Some suburbs have been so badly affected that the government will not allow people to move back home so there are a considerable number of 'homeless' people. These suburbs were on low lying swamps and affected by liquefaction so the land will need to be reclaimed.
There is a local river running through these suburbs, the surface water of which, rose 1 metre higher after the quake. It is now threatening to come over the banks and flood low lying suburbs so residential areas are in the process of being relocated.
The mood of the locals is still very sombre because there are still tremors every day with more than 3000 since last year. Most are under 4 on the Richter scale. There were 22 tremors in the time we were there, only one was big enough to feel.
We spoke to some businesses about their experiences immediately after the quake. Also talked with Sam Johnson who's just been awarded NZ Young Person of the Year. Sam is a Uni student with a remarkable story about using facebook to mobilize the volunteer support of thousands of young people who assisted emergency service workers in cleaning up the mess immediately after the quake.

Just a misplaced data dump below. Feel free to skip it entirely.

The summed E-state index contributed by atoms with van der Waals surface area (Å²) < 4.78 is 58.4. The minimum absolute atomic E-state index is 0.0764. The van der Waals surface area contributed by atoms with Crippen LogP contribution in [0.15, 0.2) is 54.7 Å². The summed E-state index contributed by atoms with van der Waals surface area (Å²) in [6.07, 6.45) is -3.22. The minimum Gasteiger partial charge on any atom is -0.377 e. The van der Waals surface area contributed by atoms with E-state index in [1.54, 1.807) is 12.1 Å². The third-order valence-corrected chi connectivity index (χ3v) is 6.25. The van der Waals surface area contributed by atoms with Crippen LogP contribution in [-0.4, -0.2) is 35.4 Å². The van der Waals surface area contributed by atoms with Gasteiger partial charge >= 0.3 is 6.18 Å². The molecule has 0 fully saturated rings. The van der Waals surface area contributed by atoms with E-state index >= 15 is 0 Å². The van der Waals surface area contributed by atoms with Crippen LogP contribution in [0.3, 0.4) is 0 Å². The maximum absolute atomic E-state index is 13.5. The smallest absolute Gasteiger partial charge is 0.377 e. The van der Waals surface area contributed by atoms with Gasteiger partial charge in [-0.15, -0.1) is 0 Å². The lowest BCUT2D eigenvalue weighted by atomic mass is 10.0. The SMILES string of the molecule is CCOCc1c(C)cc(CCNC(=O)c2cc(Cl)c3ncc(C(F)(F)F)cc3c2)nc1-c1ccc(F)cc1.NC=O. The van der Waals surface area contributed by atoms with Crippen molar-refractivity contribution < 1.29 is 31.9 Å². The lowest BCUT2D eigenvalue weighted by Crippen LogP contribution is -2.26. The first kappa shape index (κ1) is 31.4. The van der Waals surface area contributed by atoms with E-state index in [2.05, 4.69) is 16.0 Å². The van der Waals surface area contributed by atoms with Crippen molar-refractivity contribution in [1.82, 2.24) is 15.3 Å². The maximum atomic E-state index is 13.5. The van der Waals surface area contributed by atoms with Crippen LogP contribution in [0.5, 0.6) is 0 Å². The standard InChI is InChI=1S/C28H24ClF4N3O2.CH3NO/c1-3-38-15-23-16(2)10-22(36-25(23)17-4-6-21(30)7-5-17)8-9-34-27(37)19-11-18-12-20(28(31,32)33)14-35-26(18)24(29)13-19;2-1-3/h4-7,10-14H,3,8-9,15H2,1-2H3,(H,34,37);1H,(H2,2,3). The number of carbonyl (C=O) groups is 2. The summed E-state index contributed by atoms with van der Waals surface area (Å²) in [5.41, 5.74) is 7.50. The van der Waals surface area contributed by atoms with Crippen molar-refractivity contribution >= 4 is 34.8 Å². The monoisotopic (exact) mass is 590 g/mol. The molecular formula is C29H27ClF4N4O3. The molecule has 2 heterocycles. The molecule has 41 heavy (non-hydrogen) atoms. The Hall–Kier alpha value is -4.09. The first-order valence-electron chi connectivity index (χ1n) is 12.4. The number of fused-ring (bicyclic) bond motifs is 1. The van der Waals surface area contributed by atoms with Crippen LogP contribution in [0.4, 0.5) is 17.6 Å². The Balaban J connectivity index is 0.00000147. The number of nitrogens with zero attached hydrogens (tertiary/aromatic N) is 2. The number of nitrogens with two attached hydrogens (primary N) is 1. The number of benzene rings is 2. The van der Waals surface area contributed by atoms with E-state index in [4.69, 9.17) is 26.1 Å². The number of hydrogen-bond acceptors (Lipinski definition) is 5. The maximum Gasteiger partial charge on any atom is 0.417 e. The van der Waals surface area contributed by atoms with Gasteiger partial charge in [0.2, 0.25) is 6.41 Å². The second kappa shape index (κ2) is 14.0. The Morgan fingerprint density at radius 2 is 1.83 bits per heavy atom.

Thursday, 23 February 2012
Today we looked at precision agriculture where worlds latest technologies are used to measure and map nutrient deficiencies in crop paddocks. Computerized spreading machines are used to apply precision and variable fertilizer application rates to these paddocks. This provides exact plant requirements and prevents over-use of nitrogen which causes environmental concern.
Also looked at carrots and radishes grown for seed production. This seed is harvested and supplied to vege growers.
Onions are dug and placed in rows then picked up with a tractor pulled harvester.
Visited an onion factory and learnt of some of the effects that a wet season can have on onion quality.
Also visited a carrot factory where carrots are converted to juice concentrate and exported to countries which reconstitute, to save on freight.
Visited a large seed handling factory which processes many varieties of grass and vegetable seeds to eliminate impurities and measure germination rates
John described plans for additional large irrigation extraction from the Rakaia River to support farming country converting to irrigated dairy.